AMSTERDAM (Reuters) - The organisers of the Eurovision song contest are looking to stage an alternative to their cancelled event sometime this year, in the form of a television show or through its online platforms.
The European Broadcasting Union, which decided on Wednesday to scrap the event due to the coronavirus crisis, said it was “exploring alternative programming, but not a competition”.
The Eurovision song contest is one of the world’s largest television events and had been scheduled to take place in the Dutch city of Rotterdam in May.
The contest has been held annually since 1956, and was expected to draw up to 200 million viewers and a live audience of tens of thousands for the final on May 16.
“The EBU is very aware of how much the Eurovision song contest will be missed this year”, the organisers said.
“It is our intention to honour the songs that have been elected for 2020”, they said. “To help unite and entertain audiences around Europe during these challenging times.”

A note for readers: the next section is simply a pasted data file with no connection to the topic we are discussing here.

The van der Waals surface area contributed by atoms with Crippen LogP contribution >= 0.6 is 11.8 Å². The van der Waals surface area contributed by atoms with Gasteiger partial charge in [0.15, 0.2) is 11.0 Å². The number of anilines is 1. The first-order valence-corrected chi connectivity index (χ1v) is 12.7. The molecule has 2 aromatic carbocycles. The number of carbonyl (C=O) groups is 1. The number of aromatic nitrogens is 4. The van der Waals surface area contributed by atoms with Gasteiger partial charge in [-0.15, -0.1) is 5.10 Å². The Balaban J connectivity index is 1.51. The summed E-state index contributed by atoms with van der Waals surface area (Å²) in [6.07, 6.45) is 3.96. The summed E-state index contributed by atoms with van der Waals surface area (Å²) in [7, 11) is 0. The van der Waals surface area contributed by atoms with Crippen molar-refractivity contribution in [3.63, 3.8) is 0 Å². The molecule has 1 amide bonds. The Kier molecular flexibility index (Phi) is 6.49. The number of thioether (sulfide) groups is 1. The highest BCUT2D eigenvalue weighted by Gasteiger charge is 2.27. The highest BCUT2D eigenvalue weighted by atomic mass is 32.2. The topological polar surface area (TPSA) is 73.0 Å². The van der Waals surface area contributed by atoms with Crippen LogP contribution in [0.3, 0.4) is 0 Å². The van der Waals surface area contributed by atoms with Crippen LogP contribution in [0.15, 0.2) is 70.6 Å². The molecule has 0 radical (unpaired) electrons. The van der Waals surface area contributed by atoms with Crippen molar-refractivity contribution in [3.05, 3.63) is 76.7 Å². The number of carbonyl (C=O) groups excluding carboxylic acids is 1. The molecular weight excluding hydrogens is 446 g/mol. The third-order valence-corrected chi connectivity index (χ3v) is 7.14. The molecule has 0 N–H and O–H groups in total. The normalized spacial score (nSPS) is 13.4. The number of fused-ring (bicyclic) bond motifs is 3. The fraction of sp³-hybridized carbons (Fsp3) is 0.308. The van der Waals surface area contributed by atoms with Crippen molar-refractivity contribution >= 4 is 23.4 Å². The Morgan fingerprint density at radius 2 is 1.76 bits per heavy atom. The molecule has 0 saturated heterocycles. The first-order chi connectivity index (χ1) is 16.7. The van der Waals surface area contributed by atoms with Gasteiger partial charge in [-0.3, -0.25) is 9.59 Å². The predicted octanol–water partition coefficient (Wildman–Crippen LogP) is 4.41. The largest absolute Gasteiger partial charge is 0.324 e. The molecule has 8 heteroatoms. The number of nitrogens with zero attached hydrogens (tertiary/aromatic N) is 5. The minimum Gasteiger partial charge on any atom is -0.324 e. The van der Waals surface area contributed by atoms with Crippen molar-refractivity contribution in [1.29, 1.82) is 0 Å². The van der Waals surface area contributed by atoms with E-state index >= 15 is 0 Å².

Eurovision features live musical numbers from each participating country - more than 50 in recent editions - reaching beyond Europe to Israel and Australia.
Countries could decide to send the same artists as they would have this year when the competition returns in 2021, organisers said.
But they will have to put forward new songs, as the ones chosen for the 2020 edition will no longer be allowed to run in the competition.
Reporting by Bart Meijer; Editing by Frances Kerry